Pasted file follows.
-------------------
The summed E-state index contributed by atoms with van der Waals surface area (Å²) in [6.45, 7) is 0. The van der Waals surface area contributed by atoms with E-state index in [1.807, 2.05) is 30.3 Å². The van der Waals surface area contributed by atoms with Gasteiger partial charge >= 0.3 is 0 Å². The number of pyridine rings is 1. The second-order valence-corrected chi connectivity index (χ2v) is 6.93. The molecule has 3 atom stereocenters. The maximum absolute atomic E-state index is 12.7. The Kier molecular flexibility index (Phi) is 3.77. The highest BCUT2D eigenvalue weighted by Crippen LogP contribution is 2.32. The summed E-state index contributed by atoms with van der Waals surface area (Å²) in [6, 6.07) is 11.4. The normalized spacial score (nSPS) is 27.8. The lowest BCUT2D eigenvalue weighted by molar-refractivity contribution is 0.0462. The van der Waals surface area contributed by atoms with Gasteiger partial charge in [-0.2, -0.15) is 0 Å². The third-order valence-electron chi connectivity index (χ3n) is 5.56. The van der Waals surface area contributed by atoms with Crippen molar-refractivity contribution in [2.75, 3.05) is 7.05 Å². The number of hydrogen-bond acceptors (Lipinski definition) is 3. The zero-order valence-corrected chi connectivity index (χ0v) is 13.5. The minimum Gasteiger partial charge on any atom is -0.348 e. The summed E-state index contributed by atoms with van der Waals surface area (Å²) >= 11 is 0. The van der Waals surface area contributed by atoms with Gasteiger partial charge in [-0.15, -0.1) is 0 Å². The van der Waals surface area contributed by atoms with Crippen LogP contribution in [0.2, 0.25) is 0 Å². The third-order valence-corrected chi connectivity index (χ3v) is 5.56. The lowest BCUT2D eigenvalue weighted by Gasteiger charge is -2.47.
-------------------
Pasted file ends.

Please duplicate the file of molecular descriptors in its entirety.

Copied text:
The summed E-state index contributed by atoms with van der Waals surface area (Å²) in [6.45, 7) is 0. The van der Waals surface area contributed by atoms with E-state index in [1.807, 2.05) is 30.3 Å². The van der Waals surface area contributed by atoms with Gasteiger partial charge >= 0.3 is 0 Å². The number of pyridine rings is 1. The second-order valence-corrected chi connectivity index (χ2v) is 6.93. The molecule has 3 atom stereocenters. The maximum absolute atomic E-state index is 12.7. The Kier molecular flexibility index (Phi) is 3.77. The highest BCUT2D eigenvalue weighted by Crippen LogP contribution is 2.32. The summed E-state index contributed by atoms with van der Waals surface area (Å²) in [6, 6.07) is 11.4. The normalized spacial score (nSPS) is 27.8. The lowest BCUT2D eigenvalue weighted by molar-refractivity contribution is 0.0462. The van der Waals surface area contributed by atoms with Gasteiger partial charge in [-0.2, -0.15) is 0 Å². The third-order valence-electron chi connectivity index (χ3n) is 5.56. The van der Waals surface area contributed by atoms with Crippen molar-refractivity contribution in [2.75, 3.05) is 7.05 Å². The number of hydrogen-bond acceptors (Lipinski definition) is 3. The zero-order valence-corrected chi connectivity index (χ0v) is 13.5. The minimum Gasteiger partial charge on any atom is -0.348 e. The summed E-state index contributed by atoms with van der Waals surface area (Å²) >= 11 is 0. The van der Waals surface area contributed by atoms with Gasteiger partial charge in [-0.15, -0.1) is 0 Å². The van der Waals surface area contributed by atoms with Crippen LogP contribution in [0.2, 0.25) is 0 Å². The third-order valence-corrected chi connectivity index (χ3v) is 5.56. The lowest BCUT2D eigenvalue weighted by Gasteiger charge is -2.47.